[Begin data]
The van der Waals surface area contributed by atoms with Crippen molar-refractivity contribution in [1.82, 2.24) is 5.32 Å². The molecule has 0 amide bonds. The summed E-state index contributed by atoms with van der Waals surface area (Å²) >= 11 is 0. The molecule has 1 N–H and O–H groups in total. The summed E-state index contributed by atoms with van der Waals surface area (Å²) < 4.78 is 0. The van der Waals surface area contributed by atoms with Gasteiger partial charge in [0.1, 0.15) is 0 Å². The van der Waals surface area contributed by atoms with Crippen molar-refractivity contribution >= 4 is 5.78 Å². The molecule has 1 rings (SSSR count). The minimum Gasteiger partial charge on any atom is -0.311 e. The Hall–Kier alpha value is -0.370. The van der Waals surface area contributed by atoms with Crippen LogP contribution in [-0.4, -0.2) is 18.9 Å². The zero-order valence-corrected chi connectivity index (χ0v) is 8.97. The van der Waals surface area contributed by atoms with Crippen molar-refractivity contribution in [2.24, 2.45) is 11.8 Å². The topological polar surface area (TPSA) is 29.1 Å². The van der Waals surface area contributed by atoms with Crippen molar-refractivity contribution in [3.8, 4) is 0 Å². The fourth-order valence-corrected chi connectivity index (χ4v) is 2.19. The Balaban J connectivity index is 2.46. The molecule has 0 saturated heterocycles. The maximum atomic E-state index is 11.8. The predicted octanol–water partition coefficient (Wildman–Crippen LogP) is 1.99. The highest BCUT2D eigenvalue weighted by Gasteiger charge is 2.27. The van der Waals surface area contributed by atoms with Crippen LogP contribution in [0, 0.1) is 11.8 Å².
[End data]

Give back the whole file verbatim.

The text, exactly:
The van der Waals surface area contributed by atoms with Crippen molar-refractivity contribution in [1.82, 2.24) is 5.32 Å². The molecule has 0 amide bonds. The summed E-state index contributed by atoms with van der Waals surface area (Å²) >= 11 is 0. The molecule has 1 N–H and O–H groups in total. The summed E-state index contributed by atoms with van der Waals surface area (Å²) < 4.78 is 0. The van der Waals surface area contributed by atoms with Gasteiger partial charge in [0.1, 0.15) is 0 Å². The van der Waals surface area contributed by atoms with Crippen molar-refractivity contribution >= 4 is 5.78 Å². The molecule has 1 rings (SSSR count). The minimum Gasteiger partial charge on any atom is -0.311 e. The Hall–Kier alpha value is -0.370. The van der Waals surface area contributed by atoms with Crippen LogP contribution in [-0.4, -0.2) is 18.9 Å². The zero-order valence-corrected chi connectivity index (χ0v) is 8.97. The van der Waals surface area contributed by atoms with Crippen molar-refractivity contribution in [2.24, 2.45) is 11.8 Å². The topological polar surface area (TPSA) is 29.1 Å². The van der Waals surface area contributed by atoms with Crippen molar-refractivity contribution in [3.8, 4) is 0 Å². The fourth-order valence-corrected chi connectivity index (χ4v) is 2.19. The Balaban J connectivity index is 2.46. The molecule has 0 saturated heterocycles. The maximum atomic E-state index is 11.8. The predicted octanol–water partition coefficient (Wildman–Crippen LogP) is 1.99. The highest BCUT2D eigenvalue weighted by Gasteiger charge is 2.27. The van der Waals surface area contributed by atoms with Crippen LogP contribution in [0, 0.1) is 11.8 Å².